Over at CRN, they have an interview with Bill Gates on Microsoft’s sally into VoIP. Ok, I can’t exactly imagine my phone system running on Windows, but Microsoft Office Communicator and the Office Communications Server are the latest and greatest entries from Microsoft. Predictably, Gates isn’t enamored about open source solutions for VoIP. This is one of those things…you think that Microsoft is really late to a particular party, and then after five years of chipping away at it, they flatten the competion. (c.f. Novell and Netscape).
There’s a growing open-source community around VoIP right now. Do you expect that open-source will take on as big a role in voice as it has in some of the other technology areas you’re playing in?
Gates: Well it hasn’t taken on a big role in most areas. Take a look at virtual machines or databases or things like that. Go back and look at the prognostication about the role they would play. The value of support and having the relationship and the way that packaged software certainly from us and some others is sold in a very high-volume, low-priced way. There’s always an interest in open-source. Open-source will always be there. I’m not saying it’s going away, but in terms of what’s actually used in many of these categories, it’s actually proven to be very, very small.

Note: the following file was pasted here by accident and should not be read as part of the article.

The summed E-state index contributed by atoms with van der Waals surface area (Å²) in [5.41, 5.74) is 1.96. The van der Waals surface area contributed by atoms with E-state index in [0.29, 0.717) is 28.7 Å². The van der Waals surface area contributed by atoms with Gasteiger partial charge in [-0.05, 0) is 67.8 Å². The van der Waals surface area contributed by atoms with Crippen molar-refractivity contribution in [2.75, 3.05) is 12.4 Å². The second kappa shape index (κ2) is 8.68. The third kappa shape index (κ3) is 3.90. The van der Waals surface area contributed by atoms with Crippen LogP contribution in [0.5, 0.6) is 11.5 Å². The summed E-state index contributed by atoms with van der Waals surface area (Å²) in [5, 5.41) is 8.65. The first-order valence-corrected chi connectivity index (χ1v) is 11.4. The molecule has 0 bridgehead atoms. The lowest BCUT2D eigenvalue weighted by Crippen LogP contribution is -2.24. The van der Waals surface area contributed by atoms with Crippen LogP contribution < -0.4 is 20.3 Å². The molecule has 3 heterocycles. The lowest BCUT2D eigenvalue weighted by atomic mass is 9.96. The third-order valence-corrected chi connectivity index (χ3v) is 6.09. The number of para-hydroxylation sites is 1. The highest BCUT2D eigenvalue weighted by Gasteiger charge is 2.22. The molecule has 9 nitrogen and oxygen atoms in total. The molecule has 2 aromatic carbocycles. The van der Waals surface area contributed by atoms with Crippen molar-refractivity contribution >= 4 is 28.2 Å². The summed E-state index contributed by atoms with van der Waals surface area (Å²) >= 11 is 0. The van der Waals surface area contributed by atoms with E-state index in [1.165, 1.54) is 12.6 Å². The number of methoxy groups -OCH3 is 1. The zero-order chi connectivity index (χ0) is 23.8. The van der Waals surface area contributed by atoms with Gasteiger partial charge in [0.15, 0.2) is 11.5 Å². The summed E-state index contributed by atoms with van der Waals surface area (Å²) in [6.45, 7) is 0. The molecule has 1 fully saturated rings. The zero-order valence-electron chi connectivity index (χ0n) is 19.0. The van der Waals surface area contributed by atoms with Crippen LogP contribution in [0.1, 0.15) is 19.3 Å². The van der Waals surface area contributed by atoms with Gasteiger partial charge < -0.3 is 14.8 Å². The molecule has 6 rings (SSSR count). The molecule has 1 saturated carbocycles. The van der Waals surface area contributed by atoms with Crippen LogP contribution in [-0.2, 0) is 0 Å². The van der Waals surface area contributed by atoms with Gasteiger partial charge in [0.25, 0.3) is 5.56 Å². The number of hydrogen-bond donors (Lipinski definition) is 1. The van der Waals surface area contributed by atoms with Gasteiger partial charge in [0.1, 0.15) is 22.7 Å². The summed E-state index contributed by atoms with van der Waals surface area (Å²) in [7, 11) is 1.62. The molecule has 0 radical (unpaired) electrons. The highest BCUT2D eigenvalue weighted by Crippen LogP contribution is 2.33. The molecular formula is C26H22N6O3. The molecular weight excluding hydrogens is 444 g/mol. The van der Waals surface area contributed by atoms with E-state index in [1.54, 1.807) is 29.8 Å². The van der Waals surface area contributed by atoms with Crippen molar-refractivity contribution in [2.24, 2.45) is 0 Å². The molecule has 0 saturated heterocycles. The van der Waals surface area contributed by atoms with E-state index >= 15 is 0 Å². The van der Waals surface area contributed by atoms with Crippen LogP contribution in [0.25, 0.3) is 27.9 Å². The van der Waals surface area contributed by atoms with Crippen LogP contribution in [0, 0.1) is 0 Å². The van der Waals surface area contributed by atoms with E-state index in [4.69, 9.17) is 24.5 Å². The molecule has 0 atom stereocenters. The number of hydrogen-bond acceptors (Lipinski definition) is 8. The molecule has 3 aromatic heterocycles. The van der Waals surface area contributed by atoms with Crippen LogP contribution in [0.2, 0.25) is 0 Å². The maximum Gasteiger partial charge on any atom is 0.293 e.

And you’re expecting to see the same in VoIP?
Gates: Well in consumer voice, Messenger is free, Skype is free, so at the consumer level, it doesn’t have to be open-source but you’ve got a lot of free options. But as you move up and you want the encryption, manageability, connection to the directory and just that incredible relationship … I think this would be a category that’s particularly difficult for open-source software to have an impact on. You never know.